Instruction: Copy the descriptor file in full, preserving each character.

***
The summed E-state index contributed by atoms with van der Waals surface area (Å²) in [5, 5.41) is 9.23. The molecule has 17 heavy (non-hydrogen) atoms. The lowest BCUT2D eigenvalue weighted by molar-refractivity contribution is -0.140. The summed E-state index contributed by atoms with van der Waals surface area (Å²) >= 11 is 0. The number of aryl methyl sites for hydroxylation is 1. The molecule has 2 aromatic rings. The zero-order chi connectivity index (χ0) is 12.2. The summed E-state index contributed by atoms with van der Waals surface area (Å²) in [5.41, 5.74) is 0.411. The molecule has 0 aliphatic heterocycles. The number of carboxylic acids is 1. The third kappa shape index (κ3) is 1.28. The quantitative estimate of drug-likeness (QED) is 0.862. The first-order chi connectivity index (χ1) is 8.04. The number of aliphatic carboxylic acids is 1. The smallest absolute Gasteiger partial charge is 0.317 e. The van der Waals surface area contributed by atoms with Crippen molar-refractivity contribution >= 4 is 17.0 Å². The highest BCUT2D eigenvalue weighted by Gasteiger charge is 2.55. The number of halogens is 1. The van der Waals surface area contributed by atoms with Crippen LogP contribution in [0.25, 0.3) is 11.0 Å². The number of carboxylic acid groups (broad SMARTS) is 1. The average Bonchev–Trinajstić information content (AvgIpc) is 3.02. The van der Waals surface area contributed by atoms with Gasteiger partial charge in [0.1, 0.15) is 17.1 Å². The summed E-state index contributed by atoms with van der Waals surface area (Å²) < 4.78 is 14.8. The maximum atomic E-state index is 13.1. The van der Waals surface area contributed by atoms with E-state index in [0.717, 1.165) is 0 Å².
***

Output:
The summed E-state index contributed by atoms with van der Waals surface area (Å²) in [5, 5.41) is 9.23. The molecule has 17 heavy (non-hydrogen) atoms. The lowest BCUT2D eigenvalue weighted by molar-refractivity contribution is -0.140. The summed E-state index contributed by atoms with van der Waals surface area (Å²) >= 11 is 0. The number of aryl methyl sites for hydroxylation is 1. The molecule has 2 aromatic rings. The zero-order chi connectivity index (χ0) is 12.2. The summed E-state index contributed by atoms with van der Waals surface area (Å²) in [5.41, 5.74) is 0.411. The molecule has 0 aliphatic heterocycles. The number of carboxylic acids is 1. The third kappa shape index (κ3) is 1.28. The quantitative estimate of drug-likeness (QED) is 0.862. The first-order chi connectivity index (χ1) is 8.04. The number of aliphatic carboxylic acids is 1. The smallest absolute Gasteiger partial charge is 0.317 e. The van der Waals surface area contributed by atoms with Crippen molar-refractivity contribution >= 4 is 17.0 Å². The highest BCUT2D eigenvalue weighted by Gasteiger charge is 2.55. The number of halogens is 1. The van der Waals surface area contributed by atoms with Crippen LogP contribution in [0.25, 0.3) is 11.0 Å². The number of carboxylic acid groups (broad SMARTS) is 1. The average Bonchev–Trinajstić information content (AvgIpc) is 3.02. The van der Waals surface area contributed by atoms with Gasteiger partial charge in [0.1, 0.15) is 17.1 Å². The summed E-state index contributed by atoms with van der Waals surface area (Å²) < 4.78 is 14.8. The maximum atomic E-state index is 13.1. The van der Waals surface area contributed by atoms with E-state index in [0.717, 1.165) is 0 Å².